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Discussion of chapter 3 - Introduction to Brownian Motion
  
:{{pdf|http://hydrodictyon.eeb.uconn.edu/courses/systematicsseminar/restricted/Phylogenetic%20analysis%20and%20temporal%20diversification%20of%20mosquitoes.pdf}}Phylogenetic analysis and temporal diversification of mosquitoes.pdf
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==September 20==
 +
Discussion of chapter 4 - Fitting Brownian Motion
  
=== Monday, 13 February 2012 ===
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==September 27==
Brigette Zacharczenko will discuss some of the challenges of lepidoptera systematics.
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Discussion of chapter 5 - Multivariate Brownian Motion
:{{pdf|http://hydrodictyon.eeb.uconn.edu/courses/systematicsseminar/restricted/cho%20et%20al%202011.pdf}}Can Deliberately Incomplete Gene Sample Augmentation Improve a Phylogeny Estimate for the Advanced Moths and Butterflies (Hexapoda: Lepidoptera)?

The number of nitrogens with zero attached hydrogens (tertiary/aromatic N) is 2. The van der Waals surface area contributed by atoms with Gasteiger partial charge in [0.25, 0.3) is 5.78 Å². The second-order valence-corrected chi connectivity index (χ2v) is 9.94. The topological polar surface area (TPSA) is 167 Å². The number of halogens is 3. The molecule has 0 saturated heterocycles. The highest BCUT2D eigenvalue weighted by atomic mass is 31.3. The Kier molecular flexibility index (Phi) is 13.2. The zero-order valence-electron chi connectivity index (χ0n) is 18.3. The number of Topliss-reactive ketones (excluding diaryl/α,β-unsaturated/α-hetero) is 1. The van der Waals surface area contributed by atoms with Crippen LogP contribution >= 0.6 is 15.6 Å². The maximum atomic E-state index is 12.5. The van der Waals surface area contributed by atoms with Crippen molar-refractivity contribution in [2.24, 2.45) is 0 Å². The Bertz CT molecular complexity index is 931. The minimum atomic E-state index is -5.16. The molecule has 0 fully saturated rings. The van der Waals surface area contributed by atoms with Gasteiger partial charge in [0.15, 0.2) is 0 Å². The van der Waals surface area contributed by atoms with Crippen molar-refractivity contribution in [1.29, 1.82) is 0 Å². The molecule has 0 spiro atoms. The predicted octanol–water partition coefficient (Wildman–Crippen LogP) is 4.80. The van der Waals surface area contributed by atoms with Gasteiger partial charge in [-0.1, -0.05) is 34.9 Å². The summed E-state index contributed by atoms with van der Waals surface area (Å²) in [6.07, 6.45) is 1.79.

+
  
=== Monday, 20 February 2012 ===
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==October 4==
Emily Ellis
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Discussion of chapter 6 - Beyond Brownian Motion<br>[https://github.com/kevinliam/Miscellaneous/blob/master/add_tree_info.zip Kevin shows us how to add images to plotted trees in R]
:{{pdf|http://hydrodictyon.eeb.uconn.edu/courses/systematicsseminar/restricted/tinn%20and%20oakley%202008.pdf}}Erratic rates of molecular evolution and incongruence of fossil and molecular divergence time estimates in Ostracoda
+
  
=== Monday, 27 February 2012 ===